Cocaine’s a street drug which active ingredient is derived from coca leaves, found in South America. While it’s a schedule one illegal substance, the National Institute on Drug Abuse records that over 14% of the American population over the age of 12 have tried cocaine at least once. This powerful stimulant is a white powdered substance that is snorted, injected, or cooked to solid form (crack) for smoking. It’s commonly used for it’s euphoric, energy-lifting effects. But, the high cocaine produces last only minutes, resulting in continuous use. This binge use can quickly lead to both psychological and physical dependence. Fortunately, treatment is proven to be effective in helping individuals break free from cocaine addiction.
What is Cocaine?
A stimulant, cocaine is sold on the streets in a white powder. Users either snort the substance, melt it down to inject it into the bloodstream, or smoke it. Additionally, when this powder is combined with baking soda or ammonia, it forms into a solid rock. This method increases product and produces a quick, intense high when smoked. And, is commonly referred to as “crack”. Both crack and cocaine are highly addictive and offer quick periods of euphoria followed by a crash. So, those who use either substance may keep administering doses, spending hundreds or thousands of dollars to stay high in a matter of weeks.
How the Body Reacts to the use of Cocaine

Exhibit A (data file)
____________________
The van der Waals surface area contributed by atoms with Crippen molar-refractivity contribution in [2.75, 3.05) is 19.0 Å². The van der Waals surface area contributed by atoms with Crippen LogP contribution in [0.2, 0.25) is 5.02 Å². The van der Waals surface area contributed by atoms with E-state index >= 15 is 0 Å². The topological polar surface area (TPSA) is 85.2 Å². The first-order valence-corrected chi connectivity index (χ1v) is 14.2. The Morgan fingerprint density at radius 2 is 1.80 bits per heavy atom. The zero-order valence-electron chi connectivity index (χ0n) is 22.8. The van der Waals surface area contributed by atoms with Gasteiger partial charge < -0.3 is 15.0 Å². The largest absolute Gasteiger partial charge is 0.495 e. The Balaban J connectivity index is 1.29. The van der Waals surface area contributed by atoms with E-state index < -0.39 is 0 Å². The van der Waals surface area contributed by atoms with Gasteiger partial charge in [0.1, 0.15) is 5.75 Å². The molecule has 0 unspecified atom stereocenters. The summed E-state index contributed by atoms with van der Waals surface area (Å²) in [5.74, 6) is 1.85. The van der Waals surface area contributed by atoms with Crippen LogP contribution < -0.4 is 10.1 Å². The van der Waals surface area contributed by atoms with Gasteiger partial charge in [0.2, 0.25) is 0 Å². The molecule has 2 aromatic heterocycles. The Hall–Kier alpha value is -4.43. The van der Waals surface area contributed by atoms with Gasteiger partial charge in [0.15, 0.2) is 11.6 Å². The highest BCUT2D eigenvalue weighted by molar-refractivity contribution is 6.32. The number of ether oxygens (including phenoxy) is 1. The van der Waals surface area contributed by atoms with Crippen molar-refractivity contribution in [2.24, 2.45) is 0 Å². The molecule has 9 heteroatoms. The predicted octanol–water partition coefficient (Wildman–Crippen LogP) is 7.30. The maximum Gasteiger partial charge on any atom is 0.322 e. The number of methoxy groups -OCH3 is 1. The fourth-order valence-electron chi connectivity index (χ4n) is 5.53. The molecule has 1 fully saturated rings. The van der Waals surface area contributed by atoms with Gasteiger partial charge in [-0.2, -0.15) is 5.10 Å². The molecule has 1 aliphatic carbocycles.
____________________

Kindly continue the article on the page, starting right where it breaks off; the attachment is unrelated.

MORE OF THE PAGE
Once administered, cocaine is carried through the bloodstream and reacts with the brain in mere moments. Basically, it interferes with our brain’s natural reward system, which is how we are motivated to eat, reproduce, and survive. This reward system utilizes naturally produced chemicals, dopamine and serotonin, to reward and motivate us to do things we need to survive. Typically, this works by dopamine pairing to the dopamine receptors in the brain so that brain neurons can communicate. Then, the dopamine is released and recycled for later. However, when cocaine is used, this entire process is thrown off. Basically, instead of allowing the dopamine to be recycled, cocaine attaches to the synapse which removes dopamine from the receptors. This causes the surge of dopamine reaction, leading to a short-lived cocaine high.
Cocaine Abuse, Tolerance, Dependence, and Addiction
Most individuals who start using crack or cocaine develop tolerance and a physical dependence rather quickly. This may be due to the short-lived high which requires frequent re-administration to keep from coming down. Symptoms of cocaine abuse or dependence may include:
- Runny nose
- White residue around the nose
- Weight loss
- Mood swings
- Skewed sleep patterns
- Financial issues
- Social neglect
- Dilated pupils
- Lack of judgment
Once physical dependence forms, when individuals stop using, they experience withdrawal symptoms. Cocaine withdrawal symptoms may not be as severe as other drugs, but they can help to identify a problem in a loved one. Withdrawal symptoms may include exhaustion, trouble with concentration, depression, suicidal thoughts, restlessness, impaired cognition, and an increased appetite.
Cocaine addiction is when an individual experiences consequences of cocaine abuse and continues to use anyway. Individuals struggling with a cocaine addiction may spend increased amounts of time thinking about and obtaining the substance along with neglecting family and friends to use.
Help for Cocaine Addiction
If you or a loved one is struggling with an addiction to cocaine, there is still hope. While it may seem like use will never stop, treatment is effective in helping individuals live free from addictive behaviors. Here at Simple Path Recovery, we provide all the tools you will need to develop a healthy lifestyle. You CAN get better, and we can help!